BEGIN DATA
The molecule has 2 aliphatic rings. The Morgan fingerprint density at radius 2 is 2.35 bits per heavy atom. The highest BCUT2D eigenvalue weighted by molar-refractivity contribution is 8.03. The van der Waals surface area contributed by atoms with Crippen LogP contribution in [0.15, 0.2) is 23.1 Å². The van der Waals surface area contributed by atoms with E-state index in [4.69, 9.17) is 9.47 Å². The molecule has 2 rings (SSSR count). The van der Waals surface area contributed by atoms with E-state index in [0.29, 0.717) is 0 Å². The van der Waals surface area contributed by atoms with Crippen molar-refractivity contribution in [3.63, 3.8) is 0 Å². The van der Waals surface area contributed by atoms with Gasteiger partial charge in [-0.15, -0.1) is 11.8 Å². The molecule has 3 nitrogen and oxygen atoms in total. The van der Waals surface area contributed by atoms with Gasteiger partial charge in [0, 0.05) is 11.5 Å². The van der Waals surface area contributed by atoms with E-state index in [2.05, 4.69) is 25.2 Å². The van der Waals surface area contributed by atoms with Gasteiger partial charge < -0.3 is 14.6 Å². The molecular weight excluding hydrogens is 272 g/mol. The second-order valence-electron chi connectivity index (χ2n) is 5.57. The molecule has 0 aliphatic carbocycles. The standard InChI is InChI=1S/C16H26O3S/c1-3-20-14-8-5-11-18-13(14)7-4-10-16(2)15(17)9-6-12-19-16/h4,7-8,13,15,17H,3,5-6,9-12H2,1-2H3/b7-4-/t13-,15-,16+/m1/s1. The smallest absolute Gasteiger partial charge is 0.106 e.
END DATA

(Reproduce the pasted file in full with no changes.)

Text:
The molecule has 2 aliphatic rings. The Morgan fingerprint density at radius 2 is 2.35 bits per heavy atom. The highest BCUT2D eigenvalue weighted by molar-refractivity contribution is 8.03. The van der Waals surface area contributed by atoms with Crippen LogP contribution in [0.15, 0.2) is 23.1 Å². The van der Waals surface area contributed by atoms with E-state index in [4.69, 9.17) is 9.47 Å². The molecule has 2 rings (SSSR count). The van der Waals surface area contributed by atoms with E-state index in [0.29, 0.717) is 0 Å². The van der Waals surface area contributed by atoms with Crippen molar-refractivity contribution in [3.63, 3.8) is 0 Å². The van der Waals surface area contributed by atoms with Gasteiger partial charge in [-0.15, -0.1) is 11.8 Å². The molecule has 3 nitrogen and oxygen atoms in total. The van der Waals surface area contributed by atoms with Gasteiger partial charge in [0, 0.05) is 11.5 Å². The van der Waals surface area contributed by atoms with E-state index in [2.05, 4.69) is 25.2 Å². The van der Waals surface area contributed by atoms with Gasteiger partial charge < -0.3 is 14.6 Å². The molecular weight excluding hydrogens is 272 g/mol. The second-order valence-electron chi connectivity index (χ2n) is 5.57. The molecule has 0 aliphatic carbocycles. The standard InChI is InChI=1S/C16H26O3S/c1-3-20-14-8-5-11-18-13(14)7-4-10-16(2)15(17)9-6-12-19-16/h4,7-8,13,15,17H,3,5-6,9-12H2,1-2H3/b7-4-/t13-,15-,16+/m1/s1. The smallest absolute Gasteiger partial charge is 0.106 e.